Last Updated: Friday - 09/24/2010
Week of January 31, 2000
A longing for Christian unity
Our need for reconciliation and forgiveness is deep
By CATHY HARVEY
Special to the WCR
Unity among Christians is a longing that runs deep. It is at the core of our humanity and the core of our faith to long for and seek unity with God, with each other and all of God's creation.
We realize the importance and significance of this longing and hope to which we are called when we see the point in the life and ministry of Jesus Christ that he offers up prayer for unity. At the Last Supper he prayed "that they may all be one" (John 17:21).
It is helpful to take stock of our past, and see from where we have come as a Christian community. We know through Holy Scripture that the early Church was a vibrant community of believers, filled with the power of the Holy Spirit and challenged in every possible way.
The last millennium has seen multitudes of divisions, schisms, mutual condemnations and fracturing of the community of believers.
Pope John Paul, in his apostolic letter on the Jubilee Year 2000, says "Among the sins which require a greater commitment to repentance and conversion should certainly be counted those which have been detrimental to the unity willed by God for his people. . . .
"Ecclesial communion has been painfully wounded, a fact 'for which, at times, men of both sides were to blame.' Such wounds openly contradict the will of Christ and are a cause of scandal to the world. These sins of the past unfortunately still burden us and remain ever-present temptations. It is necessary to make amends for them, and earnestly to beseech Christ's forgiveness."
Our need for reconciliation and forgiveness is deep. It may seem easy to concede that we were not directly responsible for the problems, and therefore do not feel responsibility or committed to be engaged in the solution.
However the memory of the brokenness and divisions is carried in our churches and our own individual faith lives. The Holy Spirit in so many places and situations is urging us to be united in the healing and restoration of the Church.
Particularly over the last 50 years, many efforts have been successfully undertaken to work towards restoring the broken Christian community. One example is the Baptism, Eucharist, Ministry statement agreed upon in Lima, Peru, in 1982, by representatives of virtually all major Church traditions.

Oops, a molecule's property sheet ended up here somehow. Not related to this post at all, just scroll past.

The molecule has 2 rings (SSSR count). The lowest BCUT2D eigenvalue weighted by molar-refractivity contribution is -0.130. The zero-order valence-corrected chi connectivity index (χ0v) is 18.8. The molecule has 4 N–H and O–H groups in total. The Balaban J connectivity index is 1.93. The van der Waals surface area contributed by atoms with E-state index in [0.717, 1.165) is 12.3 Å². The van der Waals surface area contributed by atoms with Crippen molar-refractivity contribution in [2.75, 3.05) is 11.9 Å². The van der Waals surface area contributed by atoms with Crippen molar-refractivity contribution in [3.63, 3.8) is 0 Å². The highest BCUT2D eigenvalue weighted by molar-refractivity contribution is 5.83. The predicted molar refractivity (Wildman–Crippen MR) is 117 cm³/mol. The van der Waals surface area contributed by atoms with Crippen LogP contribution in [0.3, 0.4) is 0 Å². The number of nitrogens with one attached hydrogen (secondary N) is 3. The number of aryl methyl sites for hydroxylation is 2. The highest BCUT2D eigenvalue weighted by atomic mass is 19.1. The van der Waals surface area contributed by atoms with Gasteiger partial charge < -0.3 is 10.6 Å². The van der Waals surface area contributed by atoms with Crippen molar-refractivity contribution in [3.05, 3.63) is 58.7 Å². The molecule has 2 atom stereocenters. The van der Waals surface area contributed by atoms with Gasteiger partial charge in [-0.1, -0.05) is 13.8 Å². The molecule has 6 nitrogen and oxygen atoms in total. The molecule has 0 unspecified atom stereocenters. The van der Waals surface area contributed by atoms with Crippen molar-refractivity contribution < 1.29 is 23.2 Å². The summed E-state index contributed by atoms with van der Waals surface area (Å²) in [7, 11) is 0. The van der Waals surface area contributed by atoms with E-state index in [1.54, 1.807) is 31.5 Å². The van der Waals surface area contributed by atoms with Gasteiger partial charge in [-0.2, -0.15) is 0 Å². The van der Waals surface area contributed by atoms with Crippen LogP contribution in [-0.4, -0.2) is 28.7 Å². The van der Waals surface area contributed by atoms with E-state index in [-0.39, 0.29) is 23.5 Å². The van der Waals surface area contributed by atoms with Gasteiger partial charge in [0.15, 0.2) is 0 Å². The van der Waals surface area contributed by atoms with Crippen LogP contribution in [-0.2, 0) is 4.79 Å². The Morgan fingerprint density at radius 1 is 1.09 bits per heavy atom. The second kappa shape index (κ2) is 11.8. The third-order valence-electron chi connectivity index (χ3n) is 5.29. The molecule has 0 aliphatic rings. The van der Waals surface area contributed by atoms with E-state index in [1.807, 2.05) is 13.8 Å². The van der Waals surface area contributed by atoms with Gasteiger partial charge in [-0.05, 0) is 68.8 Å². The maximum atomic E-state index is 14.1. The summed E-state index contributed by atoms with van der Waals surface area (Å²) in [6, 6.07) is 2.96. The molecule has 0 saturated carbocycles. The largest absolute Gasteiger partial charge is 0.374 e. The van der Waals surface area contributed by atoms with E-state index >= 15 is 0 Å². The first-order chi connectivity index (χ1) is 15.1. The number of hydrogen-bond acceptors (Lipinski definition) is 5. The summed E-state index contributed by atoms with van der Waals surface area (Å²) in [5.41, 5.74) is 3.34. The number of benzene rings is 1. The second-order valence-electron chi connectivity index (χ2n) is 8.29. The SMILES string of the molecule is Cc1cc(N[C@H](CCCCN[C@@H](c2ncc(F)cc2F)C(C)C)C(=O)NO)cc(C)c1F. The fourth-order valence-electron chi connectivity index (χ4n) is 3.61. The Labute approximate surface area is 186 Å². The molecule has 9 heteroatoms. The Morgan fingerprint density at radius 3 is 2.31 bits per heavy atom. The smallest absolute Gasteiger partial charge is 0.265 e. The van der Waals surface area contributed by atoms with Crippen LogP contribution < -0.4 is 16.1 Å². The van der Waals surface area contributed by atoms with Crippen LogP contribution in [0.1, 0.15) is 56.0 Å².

As well the ongoing commitment of the World Council of Churches (WCC) is to be "a fellowship of churches which confess the Lord Jesus Christ as God and Saviour according to the Scriptures and therefore seek to fulfill together their common calling to the glory of the one God, Father, Son and Holy Spirit."
The Second Vatican Council made great strides in advancing ecumenism as an intrinsic part of the Roman Catholic Church. "The restoration of unity among all Christians is one of the principle concerns of the Second Vatican Council. The concern for restoring unity involves the whole Church, faithful and clergy alike" (Decree on Ecumenism).
However just like Humpty Dumpty couldn't be put back together, we do not look to restore the Church to be the same as it once was. In spirit, yes, in form, no. The unity we are seeking is not uniformity but unity in diversity.
The challenge for us is how to honour and encourage the diversity of expression of our common faith in Jesus Christ. It is necessary to find models of being together in order to be strengthened and enriched by our respective diversities.
The first step is our attitude toward each other. Seeing each other as brothers and sisters in Christ, rather than as strangers or even enemies, becomes a quantum leap in the movement of obstacles which keep us apart.
My husband and I come from two different Christian denominations. Had I thought I had nothing to learn from him or his Church tradition we would never have enjoyed the unity in diversity we live as a family today.
The second important step is the actions we take together. Making the effort to get together with other Christians rather than exclusively with our own community or denomination.
The Lund Principle, a statement from the meeting of the Faith and Order commission of the WCC in Lund, Sweden, 1952, resonates with our deep longing for unity. "Should not our churches ask themselves whether they are showing sufficient eagerness to enter into conversation with other churches, and whether they should not act together in all matters except those in which deep differences on conviction compel them to act separately?"
When we pray together, participate in social actions for the good of all, especially those who are disadvantaged, and when we organize mutually beneficial events and celebrations, we are actively working towards the unity and restoration of the Church.
You can almost touch the presence of the Holy Spirit when Christians from different churches gather in the name of Jesus Christ and are united witness of God's message of love for all. As we begin this new millennium, the Great Jubilee Year 2000 a Sabbath of Sabbath. Let it be for us a new beginning.
(Cathy Harvey is coordinator of the Commission for Ecumenical and Interfaith Relations of the Edmonton Archdiocese.)